Activists establish national regulator for pot dispensaries

Activists establish national regulator for pot dispensaries
June 1, 2011 Dieter MacPherson

By Laura Baziuk, Postmedia News June 1, 2011

OTTAWA — Francois Arcand says he doesn’t want gravely ill people to think of medical marijuana as their last hope because of all the red tape that surrounds it.

The 42 year old had to first find a doctor who would help him get a Health Canada license to use marijuana to ease his epilepsy. Then he waited a year for approval.

Meanwhile, the Ottawa man found quicker and more personalized relief at a cannabis dispensary.

“Cannabis should have been my frontline therapy and not a desperate last resort,” Arcand said, adding that Health Canada needs to issue more licences.

Arcand said he supported calls in Ottawa on Tuesday by medical marijuana advocates for the federal government to legalize pot dispensaries, as activists launched a national organization to help regulate the businesses.

“Dispensaries should be legally regulated and recognized as a legitimate health-care service,” said Rade Kovacevic, co-founder of the new Canadian Association of Medical Dispensaries.

“We are asking the government to recognize our experience and to work with us to develop a regulatory framework for medical cannabis.”

The non-profit association aims to oversee the country’s estimated 30 dispensaries, which sell a range of cannabis products and strains to buyers who show a doctor’s note and meet other requirements.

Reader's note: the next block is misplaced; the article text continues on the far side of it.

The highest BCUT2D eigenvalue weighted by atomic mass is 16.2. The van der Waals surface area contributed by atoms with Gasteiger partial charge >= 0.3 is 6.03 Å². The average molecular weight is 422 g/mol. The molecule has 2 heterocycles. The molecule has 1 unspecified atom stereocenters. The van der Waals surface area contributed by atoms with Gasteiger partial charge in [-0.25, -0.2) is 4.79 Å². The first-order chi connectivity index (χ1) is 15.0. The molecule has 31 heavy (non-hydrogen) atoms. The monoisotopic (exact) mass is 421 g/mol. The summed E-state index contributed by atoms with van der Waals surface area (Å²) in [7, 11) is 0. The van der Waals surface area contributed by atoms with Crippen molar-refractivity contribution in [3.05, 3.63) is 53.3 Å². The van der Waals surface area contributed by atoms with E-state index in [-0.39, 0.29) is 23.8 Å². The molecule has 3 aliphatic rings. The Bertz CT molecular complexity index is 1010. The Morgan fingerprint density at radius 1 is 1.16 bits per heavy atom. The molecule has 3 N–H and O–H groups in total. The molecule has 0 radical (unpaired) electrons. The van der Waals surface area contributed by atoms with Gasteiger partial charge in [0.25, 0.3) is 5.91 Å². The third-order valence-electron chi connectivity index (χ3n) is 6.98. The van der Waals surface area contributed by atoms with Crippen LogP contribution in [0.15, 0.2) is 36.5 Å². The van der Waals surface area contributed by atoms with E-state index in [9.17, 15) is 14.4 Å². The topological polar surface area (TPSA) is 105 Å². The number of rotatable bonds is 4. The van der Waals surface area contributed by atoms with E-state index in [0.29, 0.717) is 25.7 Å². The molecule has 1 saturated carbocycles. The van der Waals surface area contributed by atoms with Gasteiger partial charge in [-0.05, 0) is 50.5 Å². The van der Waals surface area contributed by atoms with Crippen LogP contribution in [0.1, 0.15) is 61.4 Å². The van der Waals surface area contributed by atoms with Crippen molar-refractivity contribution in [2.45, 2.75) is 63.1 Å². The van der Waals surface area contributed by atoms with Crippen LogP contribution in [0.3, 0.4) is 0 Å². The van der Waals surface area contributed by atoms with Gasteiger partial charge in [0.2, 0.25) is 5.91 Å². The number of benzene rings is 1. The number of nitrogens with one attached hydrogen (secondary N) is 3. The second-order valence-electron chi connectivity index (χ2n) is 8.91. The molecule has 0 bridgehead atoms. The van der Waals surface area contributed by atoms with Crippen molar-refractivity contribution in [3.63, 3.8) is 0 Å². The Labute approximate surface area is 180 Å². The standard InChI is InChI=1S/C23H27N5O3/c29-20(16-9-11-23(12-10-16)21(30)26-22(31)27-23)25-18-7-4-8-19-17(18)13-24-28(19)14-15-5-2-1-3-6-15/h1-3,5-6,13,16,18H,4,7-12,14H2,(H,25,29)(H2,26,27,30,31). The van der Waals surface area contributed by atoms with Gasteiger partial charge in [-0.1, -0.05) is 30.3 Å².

Staff plan to accredit the dispensaries — many of which are currently set up as illegal storefronts — in areas such as patient eligibility, dispensing practices, quality of cannabis and community safety, with a goal of ensuring high standards of care.

Marijuana remains illegal in Canada, but residents suffering from illnesses such as multiple sclerosis, HIV/AIDS and epilepsy can apply to use pot as supplied by Health Canada’s growers or a licensed individual grower.

Marc-Boris St. Maurice, who founded the association and operates a compassion club in Montreal, said dispensaries provide shorter wait times for registration than Health Canada, as well as one-on-one consultations and marijuana products that don’t have to be smoked.

More doctors are referring patients to cannabis dispensaries over Health Canada, advocate and health-care administrator Rielle Capler added.

A Health Canada spokesman said the ministry is currently considering measures to reform its medical marijuana program and its regulations, but reiterated that it does not license compassion clubs or dispensaries.

“Any changes to the program will balance the need to provide reasonable legal access to this controlled substance with the government’s responsibility to regulate it,” the spokesman said in an email.

Kovacevic, who founded a dispensary in Guelph, Ont., pointed to the half-dozen court rulings, the most recent in Ontario, which have found Health Canada’s medical marijuana program to be unconstitutional.

In April, the Ontario Superior Court struck down two key pieces of legislation that prohibit the possession and production of pot after a constitutional challenge by a medical marijuana user. The judge has suspended the ruling until mid-July so the federal government can make its next move.

Kovacevic said dispensaries have been filling the void in supply more efficiently and cost-effectively, and that the association wants to work with law enforcement, government and health-care groups to legalize the service.

“The Canadian government should not be in the business of selling marijuana. We want to relieve them of this burden,” said Kovacevic. “We have over a decade of experience and actually predate the Health Canada system by five years. We can provide a much better quality service.”
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